And so he could have a very serious impact on the U.S. economy.
PILGRIM: With today's new powers, Chavez controls Venezuela's largest telecommunications company, the electricity sector, most industry, including the oil and gas industries. All done with a wink and a nod to democracy, voted in by a rubber stamp parliament.
On Monday, Chavez, meeting with Cuba's ailing Fidel Castro, was clearly posing as the ideological successor to the revolutionary icon in the region.
JOHN NEGROPONTE, DEPUTY SECRETARY OF STATE NOMINEE: Mr. Chavez who has been trying to export his kind of radical populism and I think his behavior is threatening to democracies in the region.
PILGRIM: Venezuela is the fourth largest oil supplier for the United States and accounts for some 15 percent of U.S. imports.
PILGRIM: Now this next six-year term for Chavez will give him more power than any other individual in Venezuela in the last 50 years. Power that he has pledged to use in exporting his revolution and challenging the influence of the United States in the region -- Lou.
DOBBS: And I love Negroponte's response. He calls it radical populism. He's a dictator, for crying out loud.
DOBBS: And this guy's going to be No. 2 in the State Department.
PILGRIM: Populism is a euphemism for what's going on in Venezuela, I have to say.
DOBBS: I think these boys need to learn how to talk straight and perhaps a little more accurately. Otherwise, Hugo Chavez is going to have a lot of fun with these rather timid personalities. I won't go into their I.Q.'s.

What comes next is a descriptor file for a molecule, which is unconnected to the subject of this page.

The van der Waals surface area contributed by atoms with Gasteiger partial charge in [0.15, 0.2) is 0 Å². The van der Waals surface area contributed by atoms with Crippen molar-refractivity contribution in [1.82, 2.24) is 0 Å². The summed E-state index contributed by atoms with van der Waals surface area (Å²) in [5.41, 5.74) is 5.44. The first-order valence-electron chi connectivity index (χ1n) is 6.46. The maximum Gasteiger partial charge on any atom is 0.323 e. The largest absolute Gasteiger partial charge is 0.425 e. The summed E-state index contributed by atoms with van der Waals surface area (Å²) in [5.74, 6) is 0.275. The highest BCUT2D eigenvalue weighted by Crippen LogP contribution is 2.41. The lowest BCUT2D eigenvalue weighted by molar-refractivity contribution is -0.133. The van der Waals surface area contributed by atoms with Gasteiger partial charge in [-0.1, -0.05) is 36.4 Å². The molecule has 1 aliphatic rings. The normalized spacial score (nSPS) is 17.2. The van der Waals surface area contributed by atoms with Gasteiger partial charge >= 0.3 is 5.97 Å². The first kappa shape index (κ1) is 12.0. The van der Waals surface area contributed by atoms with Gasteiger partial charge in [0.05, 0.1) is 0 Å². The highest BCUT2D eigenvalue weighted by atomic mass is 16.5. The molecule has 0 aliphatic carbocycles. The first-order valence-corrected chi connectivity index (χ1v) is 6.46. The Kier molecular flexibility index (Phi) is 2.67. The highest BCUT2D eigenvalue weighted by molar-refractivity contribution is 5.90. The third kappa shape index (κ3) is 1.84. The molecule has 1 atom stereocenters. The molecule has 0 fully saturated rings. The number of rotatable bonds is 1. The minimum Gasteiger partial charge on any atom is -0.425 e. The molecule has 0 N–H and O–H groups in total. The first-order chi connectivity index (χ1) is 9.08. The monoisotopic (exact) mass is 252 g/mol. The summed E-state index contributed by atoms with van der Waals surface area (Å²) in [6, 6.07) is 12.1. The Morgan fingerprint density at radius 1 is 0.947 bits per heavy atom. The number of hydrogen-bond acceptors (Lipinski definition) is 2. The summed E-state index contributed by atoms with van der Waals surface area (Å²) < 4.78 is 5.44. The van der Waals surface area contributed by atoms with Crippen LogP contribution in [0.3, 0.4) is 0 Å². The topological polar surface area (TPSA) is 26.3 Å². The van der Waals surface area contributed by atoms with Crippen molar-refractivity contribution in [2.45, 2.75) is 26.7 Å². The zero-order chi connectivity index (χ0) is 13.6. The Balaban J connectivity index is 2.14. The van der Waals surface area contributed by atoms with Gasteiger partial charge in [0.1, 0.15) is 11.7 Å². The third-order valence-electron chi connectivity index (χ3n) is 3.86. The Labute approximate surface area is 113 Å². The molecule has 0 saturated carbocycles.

All right, Kitty, thanks a lot. Kitty Pilgrim.
A series of bomb scares caused considerable chaos in Boston today. At least nine suspicious devices were discovered all around the city. And those suspicious devices forced the shut-down of roads, bridges, a stretch of the Charles River.
Hundreds of local police, bomb squads and homeland security swept in and around and over all of this. The alert was even monitored by the U.S. Northern Command in Colorado Springs, Colorado.
But guess what? It turned out all of these devices, some of which were actually blown up, weren't actually bombs. They were part of an outdoor marketing campaign for a late-night show on the Cartoon Network.
That marketing company tonight refuses to comment to us. But CNN's parent company, also the parent company of the Cartoon Network, Turner Broadcasting, says those electronic light boards -- there it is, flashing with its very clear message -- they say those boards are harmless. The light boards were designed to promote the show "Aqua Teen Hunger Force".
But local and state officials are not in any way mollified. In fact, they are furious. Governor Deval Patrick said it is a hoax and it is not funny. No word at this hour on what in the world that campaign was supposed to accomplish. We'll keep you posted.
Up next, we'll hear from our distinguished panel. A political analyst on the president's policies at Iraq, at home and the Democratic position. And the senior Senator from New York, Senator Chuck Schumer, joins me here later. We'll be talking about America's war on the middle class and his new book.
And Senator Joe Biden announced he's running for president, promptly -- well, goes after a few of his potential rivals, and certainly Senator Barack Obama. We'll have that and a great deal more. Stay with us.
DOBBS: New evidence tonight of the huge scale of corruption and mismanagement in American efforts to rebuild Iraq. A government auditor today said simply the United States is still wasting tens of millions of taxpayer dollars in Iraq nearly four years after the war began.
In one case, the State Department paid nearly $45 million for a police training camp that remained empty for months. The price tag of waste is reaching billions of dollars.
An architect of the Democratic victory in the midterm elections is Senator Chuck Schumer. He's become one the most powerful members in the Senate, and the senior senator from New York has a brand-new book out whose theme and title leave us on this broadcast absolutely warm with appreciation: "Positively American: Winning Back the Middle Class Majority One Family at a Time".